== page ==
Chris CalenderWant to be a MySQL/MariaDB Support Engineer? (14.5.2015, 19:40 UTC)

MariaDB is looking to hire Support Engineers. If interested, email me your resume.

I look forward to hearing from you. :)

 

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Chris CalenderMySQL 5.7.7 Overview and Highlights (14.5.2015, 19:38 UTC)

MySQL 5.7.7 was recently released (it is the latest MySQL 5.7, and is the first “RC” or “Release Candidate” release of 5.7), and is available for download here and here.

As for the fixes/changes, there are quite a few again, which is expected in an early RC release.

The main highlights for me were (though the enhancements, and potentially impactful changes, are definitely not limited to this list):

  • Optimizer Note: It is now possible to provide hints to the optimizer within individual SQL statements, which enables finer control over statement execution plans than can be achieved using the optimizer_switch system variable. Optimizer hints are specified as /*+ … */ comments following the SELECT, INSERT, REPLACE, UPDATE, or DELETE keyword of statements or query blocks. Hints are also permitted in statements used with EXPLAIN, enabling you to see how hints affect execution plans.
  • Security Note: The C client library now attempts to establish an SSL connection by default whenever the server is enabled to support SSL. This change affects these standard MySQL client programs: mysql, mysql_config_editor, mysql_install_db, mysql_plugin, mysql_secure_installation, mysql_upgrade, mysqladmin, mysqlbinlog, mysqlcheck, mysqldump, mysqlimport, mysqlshow, and mysqlslap. It will also affect new releases of MySQL Connectors that are based on the C client library: Connector/C, Connector/C++, and Connector/ODBC.
  • Spatial Data Support: The ST_Buffer(), ST_Difference(), ST_Distance(), ST_Intersection(), ST_IsSimple(), ST_SymDifference(), and ST_Union() functions have been reimplemented to use the functionality available in Boost.Geometry. The functions may raise an exception for invalid geometry argument values when the previous implementation may not have.
  • InnoDB: The innodb_file_format default value was changed to Barracuda. The previous default value was Antelope. This change allows tables to use Compressed or Dynamic row formats.
  • InnoDB: The innodb_large_prefix default value was changed to ON. The previous default was OFF. When innodb_file_format is set to Barracuda, innodb_large_prefix=ON allows index key prefixes longer than 767 bytes (up to 3072 bytes) for tables that use a Compressed or Dynamic row format.
  • InnoDB: The innodb_strict_mode default value was changed to ON. The previous default was OFF. When innodb_strict_mode is enabled, InnoDB raises error conditions in certain cases, rather than issuing a warning and processing the specified statement (perhaps with unintended behavior).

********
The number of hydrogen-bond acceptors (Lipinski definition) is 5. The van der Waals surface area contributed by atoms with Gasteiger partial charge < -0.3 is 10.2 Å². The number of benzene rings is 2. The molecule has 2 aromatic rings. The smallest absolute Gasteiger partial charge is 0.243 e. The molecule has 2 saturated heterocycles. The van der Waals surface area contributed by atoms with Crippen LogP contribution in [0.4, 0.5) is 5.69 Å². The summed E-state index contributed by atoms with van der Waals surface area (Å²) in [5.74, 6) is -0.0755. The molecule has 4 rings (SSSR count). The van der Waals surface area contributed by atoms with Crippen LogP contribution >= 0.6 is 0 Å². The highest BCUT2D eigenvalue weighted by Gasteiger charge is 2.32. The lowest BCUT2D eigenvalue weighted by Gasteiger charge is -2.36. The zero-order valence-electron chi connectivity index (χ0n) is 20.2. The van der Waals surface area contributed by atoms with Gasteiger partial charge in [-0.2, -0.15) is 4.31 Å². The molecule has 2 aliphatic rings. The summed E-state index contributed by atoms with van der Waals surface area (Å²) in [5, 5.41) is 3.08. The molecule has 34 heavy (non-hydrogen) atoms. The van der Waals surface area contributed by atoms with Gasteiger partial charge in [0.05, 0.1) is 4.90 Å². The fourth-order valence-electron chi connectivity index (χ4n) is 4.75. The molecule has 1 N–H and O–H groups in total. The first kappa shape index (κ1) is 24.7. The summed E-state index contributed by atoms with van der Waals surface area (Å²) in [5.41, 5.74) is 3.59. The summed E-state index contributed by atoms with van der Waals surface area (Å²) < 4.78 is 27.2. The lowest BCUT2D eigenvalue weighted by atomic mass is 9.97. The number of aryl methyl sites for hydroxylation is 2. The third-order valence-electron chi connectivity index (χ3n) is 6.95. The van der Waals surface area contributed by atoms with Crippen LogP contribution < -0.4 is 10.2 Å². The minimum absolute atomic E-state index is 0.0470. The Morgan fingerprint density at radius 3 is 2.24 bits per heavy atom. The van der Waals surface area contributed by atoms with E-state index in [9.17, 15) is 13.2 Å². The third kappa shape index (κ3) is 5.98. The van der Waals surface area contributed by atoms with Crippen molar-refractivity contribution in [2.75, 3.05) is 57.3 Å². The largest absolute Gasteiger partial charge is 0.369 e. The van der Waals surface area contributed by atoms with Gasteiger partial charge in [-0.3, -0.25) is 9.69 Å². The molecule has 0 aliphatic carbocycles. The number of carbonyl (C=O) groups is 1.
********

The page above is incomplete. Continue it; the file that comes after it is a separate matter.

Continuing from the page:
The configuration parameter default changes described above may affect replication and mysqldump operations. Consider the following recommendations when using the new default settings:
    • When replicating or replaying mysqldump data from older MySQL versions to MySQL 5.7.7 or higher, consider setting innodb_strict_mode to OFF to avoid errors. Target settings should not be more strict than source settings.
    • When replicating from MySQL 5.7.7 or higher to older slaves, consider setting innodb_file_format=Barracuda and innodb_large_prefix=ON on the slave so that the target and source have the same settings.
  • InnoDB: To address a scalability bottleneck for some workloads where LOCK_grant is locked in read-mode, LOCK_grant locks are now partitioned. Read lock requests on LOCK_grant now acquire one of multiple LOCK_grant partitions. Write locks must acquire all partitions. To address another scalability bottleneck, the server no longer performs unnecessary lock acquisitions when creating internal temporary tables. (Bug #72829)
  • Replication: The XA implementation in MySQL has been made much more compatible with the XA specification.
  • Replication: The defaults of some replication related variables have been modified. The following changes have been made:
    • binlog_gtid_simple_recovery=TRUE
    • binlog-format=ROW
    • binlog_error_action=ABORT_SERVER
    • sync_binlog=1
    • slave_net_timeout=60

Again, there are numerous enhancements and many bug fixes, so please check out the full changelogs. If you’re running some 5.7 version, then you should definitely upgrade. (But this should not be used for production systems yet, of course.)

You can view the full 5.7.7 changelogs here: